Two of the nation’s top election experts — The Heritage Foundation’s Hans von Spakovsky and National Review’s John Fund — along with Missouri Secretary of State Jay Ashcroft agreed that H.R. 1, the “For the People Act,” would have a disastrous impact on U.S. elections.
All three explained the many reasons why this bill, which passed the House of Representatives earlier this month with no Republican support, would fundamentally change how elections are conducted, while participating in the Election Integrity Virtual Conference hosted by the Regent University Robertson School of Government in Virginia Beach, Virginia.
“H.R. 1 is the worst bill I’ve ever seen and the most dangerous bill I have ever seen when it comes to elections,” von Spakovsky, a former member of the Federal Election Commission, told panel moderator Dean Michele Bachmann.
Von Spakovsky and Fund — who co-authored the 2012 book, “Who’s Counting?: How Fraudsters and Bureaucrats Put Your Vote at Risk” — both pointed out that H.R. 1 would overturn voter I.D. laws, which are present in 34 states.
Other changes mandated by the bill would be same-day voter registration, ballot harvesting and automatic voter registration.
Automatic voter registration would mean large portions of the estimated millions of illegal immigrants living in America would be registered to vote if they have any interaction with a government agency, such as obtaining a driver’s license or attending a state university.
H.R. 1 directs that no illegal alien can be civilly or criminally prosecuted for being registered to vote, Von Spakovsky said, which he argued means Democrats fully expect that to happen.
“This [bill] is not something that will inspire confidence in our elections. It will breed cynicism, mistrust and despair,” Fund said.
HR1: “For The People” #NancyPelosi 3-4-2021
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Fund contrasted H.R. 1 with the “Help America Vote Act” of 2002, which passed with overwhelming bipartisan support in the aftermath of the presidential race between former President George W. Bush and Democratic contender Al Gore in 2000 when the Supreme Court had to make the final determination.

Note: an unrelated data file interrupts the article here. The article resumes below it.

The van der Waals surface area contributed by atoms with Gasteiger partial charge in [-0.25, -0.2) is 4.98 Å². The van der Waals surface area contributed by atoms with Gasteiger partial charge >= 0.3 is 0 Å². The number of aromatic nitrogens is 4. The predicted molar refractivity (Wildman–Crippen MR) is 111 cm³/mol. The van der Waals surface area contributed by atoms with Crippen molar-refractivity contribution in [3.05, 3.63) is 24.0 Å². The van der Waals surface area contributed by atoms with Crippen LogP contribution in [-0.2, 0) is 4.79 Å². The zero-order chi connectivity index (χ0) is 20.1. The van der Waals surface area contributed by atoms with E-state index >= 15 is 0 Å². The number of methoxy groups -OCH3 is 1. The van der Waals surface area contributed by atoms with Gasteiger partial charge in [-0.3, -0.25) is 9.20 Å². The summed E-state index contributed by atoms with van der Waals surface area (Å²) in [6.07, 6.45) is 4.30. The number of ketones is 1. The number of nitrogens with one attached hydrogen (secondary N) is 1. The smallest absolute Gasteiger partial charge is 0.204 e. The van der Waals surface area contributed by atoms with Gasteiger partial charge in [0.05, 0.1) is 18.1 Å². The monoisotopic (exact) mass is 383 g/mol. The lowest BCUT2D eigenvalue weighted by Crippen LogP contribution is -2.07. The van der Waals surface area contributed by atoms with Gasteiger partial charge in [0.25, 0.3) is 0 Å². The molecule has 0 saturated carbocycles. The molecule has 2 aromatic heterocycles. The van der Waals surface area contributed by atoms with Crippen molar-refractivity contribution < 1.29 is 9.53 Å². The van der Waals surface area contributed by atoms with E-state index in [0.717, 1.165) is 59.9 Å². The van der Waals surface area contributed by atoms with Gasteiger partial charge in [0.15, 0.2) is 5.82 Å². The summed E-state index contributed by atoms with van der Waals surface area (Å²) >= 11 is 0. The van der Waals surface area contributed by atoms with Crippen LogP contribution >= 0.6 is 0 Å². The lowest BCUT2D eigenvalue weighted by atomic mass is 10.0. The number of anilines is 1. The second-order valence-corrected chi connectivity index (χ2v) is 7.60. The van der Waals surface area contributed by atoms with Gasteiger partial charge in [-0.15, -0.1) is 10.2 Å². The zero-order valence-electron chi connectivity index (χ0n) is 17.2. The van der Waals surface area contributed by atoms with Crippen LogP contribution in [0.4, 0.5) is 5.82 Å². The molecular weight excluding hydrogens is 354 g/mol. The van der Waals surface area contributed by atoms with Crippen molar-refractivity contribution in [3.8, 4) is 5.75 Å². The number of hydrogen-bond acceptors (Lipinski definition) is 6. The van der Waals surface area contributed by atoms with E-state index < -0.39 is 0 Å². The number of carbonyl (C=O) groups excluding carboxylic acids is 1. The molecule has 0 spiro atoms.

Democratic co-sponsor of the ’02 legislation, former Sen. Chris Dodd of Connecticut, said at the time, according to Fund, “‘This bill is designed to make it easy to vote and hard to cheat. We’re Americans. We can do both at the same time.’”
“Contrast that with the approach of H.R. 1. There were no effective hearings on this bill. It was rammed through on a party-line vote. Not a single Republican in the House of Representatives voted for it,” Fund added.
Ashcroft contended that H.R. 1 is unconstitutional, citing Articles I and II that grant the states power to conduct elections.
He also pointed to multiple constitutional amendments, including the 15th (providing that voting rights would not be denied based on race), 17th (elaborating on how U.S. senators are elected), 19th (giving women the right to vote) and 26th (lowering the voting age to 18), as proof that when the federal government wanted to change election laws nationwide, it had to do so through the amendment process.
“It is an unconstitutional encroachment upon the right of states in its current form,” Ashcroft said.
“And in Missouri, we will do two things if it passes and gets signed: We will file a lawsuit … and then we will tell the federal government to pound sand because we will follow the Constitution regardless of what the United States Congress does.”
The Senate Rules and Administration Committee held a hearing on H.R. 1 on Wednesday.
Fund anticipates if the Democrats garner enough support for the bill, a vote could come as early as April, but some change to the filibuster rule would likely need to happen for it to pass.